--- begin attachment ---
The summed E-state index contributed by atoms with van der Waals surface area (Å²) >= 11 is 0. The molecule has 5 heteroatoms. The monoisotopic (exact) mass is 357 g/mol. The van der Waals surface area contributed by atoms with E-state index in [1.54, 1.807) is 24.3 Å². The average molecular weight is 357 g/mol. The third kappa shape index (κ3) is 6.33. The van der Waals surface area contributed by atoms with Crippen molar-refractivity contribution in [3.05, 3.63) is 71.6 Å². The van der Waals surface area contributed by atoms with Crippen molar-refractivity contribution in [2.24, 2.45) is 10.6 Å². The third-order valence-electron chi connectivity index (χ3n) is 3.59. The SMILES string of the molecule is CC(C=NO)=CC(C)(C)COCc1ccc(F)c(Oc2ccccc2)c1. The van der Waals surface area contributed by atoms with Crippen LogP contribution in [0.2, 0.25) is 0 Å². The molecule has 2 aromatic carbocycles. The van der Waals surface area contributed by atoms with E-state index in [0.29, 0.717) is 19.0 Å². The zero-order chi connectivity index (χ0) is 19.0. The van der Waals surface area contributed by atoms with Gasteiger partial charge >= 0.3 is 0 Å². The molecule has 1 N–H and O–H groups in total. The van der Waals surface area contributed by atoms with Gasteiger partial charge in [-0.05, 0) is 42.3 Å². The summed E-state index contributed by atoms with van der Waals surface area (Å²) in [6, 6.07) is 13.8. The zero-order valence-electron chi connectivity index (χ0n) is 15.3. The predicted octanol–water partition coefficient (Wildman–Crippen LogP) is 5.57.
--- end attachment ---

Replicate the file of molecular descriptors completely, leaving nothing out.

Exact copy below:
The summed E-state index contributed by atoms with van der Waals surface area (Å²) >= 11 is 0. The molecule has 5 heteroatoms. The monoisotopic (exact) mass is 357 g/mol. The van der Waals surface area contributed by atoms with E-state index in [1.54, 1.807) is 24.3 Å². The average molecular weight is 357 g/mol. The third kappa shape index (κ3) is 6.33. The van der Waals surface area contributed by atoms with Crippen molar-refractivity contribution in [3.05, 3.63) is 71.6 Å². The van der Waals surface area contributed by atoms with Crippen molar-refractivity contribution in [2.24, 2.45) is 10.6 Å². The third-order valence-electron chi connectivity index (χ3n) is 3.59. The SMILES string of the molecule is CC(C=NO)=CC(C)(C)COCc1ccc(F)c(Oc2ccccc2)c1. The van der Waals surface area contributed by atoms with Crippen LogP contribution in [0.2, 0.25) is 0 Å². The molecule has 2 aromatic carbocycles. The van der Waals surface area contributed by atoms with E-state index in [0.29, 0.717) is 19.0 Å². The zero-order chi connectivity index (χ0) is 19.0. The van der Waals surface area contributed by atoms with Gasteiger partial charge >= 0.3 is 0 Å². The molecule has 1 N–H and O–H groups in total. The van der Waals surface area contributed by atoms with Gasteiger partial charge in [-0.05, 0) is 42.3 Å². The summed E-state index contributed by atoms with van der Waals surface area (Å²) in [6, 6.07) is 13.8. The zero-order valence-electron chi connectivity index (χ0n) is 15.3. The predicted octanol–water partition coefficient (Wildman–Crippen LogP) is 5.57.